Spartans, Astros tied for first after split
Even when Oak Lawn gets rocked, it refuses to roll over.
Case in point: The Spartans were tagged with a 5-1 loss by Shepard last Monday, an outcome that threatened to loosen the former’s hold on first place in the South Suburban Conference Red. And making the situation even more precarious was Oak Lawn’s surrendering of a lead in the fifth inning of Tuesday’s rematch.
“We went down 3-2 and all the guys on the Shepard bench were jumping up and down,” Spartans coach Bill Gerny said. “The momentum had definitely swung [to their side].”
And according to Gerny, his own players were unquestionably reeling, even though ace hurler Bob Kametas was pitching for Oak Lawn.
“Usually when Kametas is on the mound, our guys play with confidence,” Gerny said. “But Coach [Brian] Brandt looked at me and said, ‘These guys are beat.’”
Not so fast. In their very next at-bat, the Spartans moved back in front, using RBI singles by Kevin Zurek and Bill Thome as the payoffs, and Kametas protected that 4-3 advantage the rest of the way to assure Oak Lawn of a split in the two-game series.
“It was by the skin of our teeth, but I was glad to see us come back and take the game,” Gerny said. “If we don’t give them that loss and we take another loss, we’re talking about Shepard as conference champs.”
Instead, the Astros and Spartans were locked in a first-place tie heading into the final week of the conference schedule. Oak Lawn (12-12, 11-6) remained there despite an ensuing 4-2 setback against Oak Forest, and both teams still had Reavis, Richards and Evergreen Park nipping at their heels.
“There’ve been no gimme games,” Gerny said. “We played Evergreen Park [the week before] and they’re right in it, and we played Shepard and they’re right in it. This is the time of season seniors drift away [because of graduation] and you have to rein them back in, but this adds a little more interest to the baseball season.
“I’m shocked that with six losses, we’re still in this position. It’s like we can’t even give it away.”
Ironically, that’s essentially what happened on Thursday, when the Spartans failed to hold onto a 2-1 edge versus the Bengals. Three outs away from a key victory, Oak Lawn couldn’t retire Oak Forest until the latter had surged in front by a deuce. Two Spartans errors, a four-pitch walk, passed ball and bloop hit all contributed to the Bengals’ seventh-inning rally.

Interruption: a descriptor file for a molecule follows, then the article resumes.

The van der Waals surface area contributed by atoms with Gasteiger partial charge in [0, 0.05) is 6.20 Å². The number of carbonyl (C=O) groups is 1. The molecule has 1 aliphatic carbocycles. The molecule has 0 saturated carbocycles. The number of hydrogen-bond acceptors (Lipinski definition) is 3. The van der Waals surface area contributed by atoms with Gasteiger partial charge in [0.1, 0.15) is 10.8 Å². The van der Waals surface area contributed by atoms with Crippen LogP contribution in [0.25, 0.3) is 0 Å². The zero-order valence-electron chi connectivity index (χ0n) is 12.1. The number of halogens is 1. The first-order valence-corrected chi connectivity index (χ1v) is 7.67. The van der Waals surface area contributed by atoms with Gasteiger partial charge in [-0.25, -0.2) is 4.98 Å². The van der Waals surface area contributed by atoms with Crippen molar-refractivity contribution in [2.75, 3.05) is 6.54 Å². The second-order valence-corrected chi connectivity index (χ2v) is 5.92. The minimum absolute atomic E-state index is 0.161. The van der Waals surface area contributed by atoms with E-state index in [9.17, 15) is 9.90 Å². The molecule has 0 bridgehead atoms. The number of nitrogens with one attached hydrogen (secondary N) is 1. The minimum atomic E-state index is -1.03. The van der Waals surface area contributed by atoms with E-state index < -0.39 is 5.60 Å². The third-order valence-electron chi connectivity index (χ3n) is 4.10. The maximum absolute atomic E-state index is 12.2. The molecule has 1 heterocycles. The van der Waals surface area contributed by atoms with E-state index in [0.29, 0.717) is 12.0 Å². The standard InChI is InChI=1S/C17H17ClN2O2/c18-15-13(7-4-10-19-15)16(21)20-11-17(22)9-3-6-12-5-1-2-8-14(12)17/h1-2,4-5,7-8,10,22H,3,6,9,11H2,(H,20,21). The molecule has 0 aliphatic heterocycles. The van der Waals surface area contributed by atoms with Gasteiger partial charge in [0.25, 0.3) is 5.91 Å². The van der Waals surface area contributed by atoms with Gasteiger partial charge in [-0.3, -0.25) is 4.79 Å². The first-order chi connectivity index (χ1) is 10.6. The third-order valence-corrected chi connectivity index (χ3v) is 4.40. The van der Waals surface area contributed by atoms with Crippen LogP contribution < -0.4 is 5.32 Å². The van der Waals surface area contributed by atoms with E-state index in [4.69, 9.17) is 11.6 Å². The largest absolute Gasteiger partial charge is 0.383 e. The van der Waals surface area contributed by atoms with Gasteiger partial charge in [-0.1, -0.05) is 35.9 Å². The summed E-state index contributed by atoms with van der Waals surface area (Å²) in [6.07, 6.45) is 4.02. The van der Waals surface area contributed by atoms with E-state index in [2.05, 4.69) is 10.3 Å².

“Aside from the Argo game [a few weeks before], this was the toughest [conference] loss we’ve had,” Gerny said. “Aside from [not enough] clutch hitting, we were playing pretty much a perfect game before that. I don’t know if nerves got to us, but we made mental errors [in the late going].
“The kids took it really hard and it’s good to know they care, but a loss like this is probably the best thing for us at this time. I know it sounds funny when we’re trying to win a conference championship, but we’re going to play games like this in the playoffs, so it’s probably good to get the nerves out now.”
Prior to the late meltdown, Oak Lawn had executed well. It managed only five hits, but one of those was Matt Dunne’s RBI single in the first inning. The Spartans tallied the go-ahead run in the bottom of the sixth on Mitch Swatek’s sacrifice fly.
“Oak Forest isn’t a team you’re going to score a bunch of runs on, so we didn’t get a lot of chances,” Gerny said. “But all we needed [after that] was three more outs.”
Swatek pitched the first six stanzas and allowed just two hits before Dunne relieved him one batter into the seventh. Dunne absorbed the loss.
Oak Lawn 1-4
Astros hurler Nick Medlicott continued his recent run of excellence by stopping the Spartans on five hits and laying the groundwork for his club’s success last Monday.
“He was keeping everybody off-balance,” Gerny said. “I don’t know how many [different] pitches the guy’s got, but he must have thrown four.”
The lone bit of damage Oak Lawn managed to inflict on Medlicott — who triumphed for the fourth time in a row since returning from an injury — occurred in the first inning. Dunne singled in Kametas (single) with a run, but the Spartans could have inflicted more pain as Chris Rafacz had opened the frame with a double. Too-aggressive baserunning, however, led to a putout.
Oak Lawn also squandered Swatek’s double and an eventual bases-loaded scenario in the fifth. A strikeout concluded that at-bat.
“They had timely hits and we didn’t,” Gerny said. “The bounces went their way on Monday for sure, but I don’t think we put up much of a fight.”
The Spartans wasted a 10-strikeout effort by Dunne on the hill. The junior did not issue any walks and gave up just six hits.
Jeremy Dryier stroked three hits, including two doubles, and had three RBI to lead Shepard. Bobby Peterka and Adam Samad each added an RBI single.
“We’re getting our hits and taking advantage of other teams’ mistakes,” Astros coach Frank DiFoggio said, “but it’s very rare that we’re going to be putting up more than five or six runs a game. That’s not us, but for the most part we’re playing good defense and throwing strikes.
“There’s a nice competition between our three starting pitchers. They all want to do well and push each other, and the pitchers are almost competing against each other’s outings. There’s a lot of familiarity with these guys that’s helping us now.”
Kametas collected his sixth win without a defeat by striking out 11 Shepard batters last Tuesday while scattering eight hits and walking three. In addition to the aforementioned RBI hits by Zurek and Thome in the fifth, Oak Lawn also garnered runs on Rafacz’s infield hit in the second inning and Dunne’s single in the third.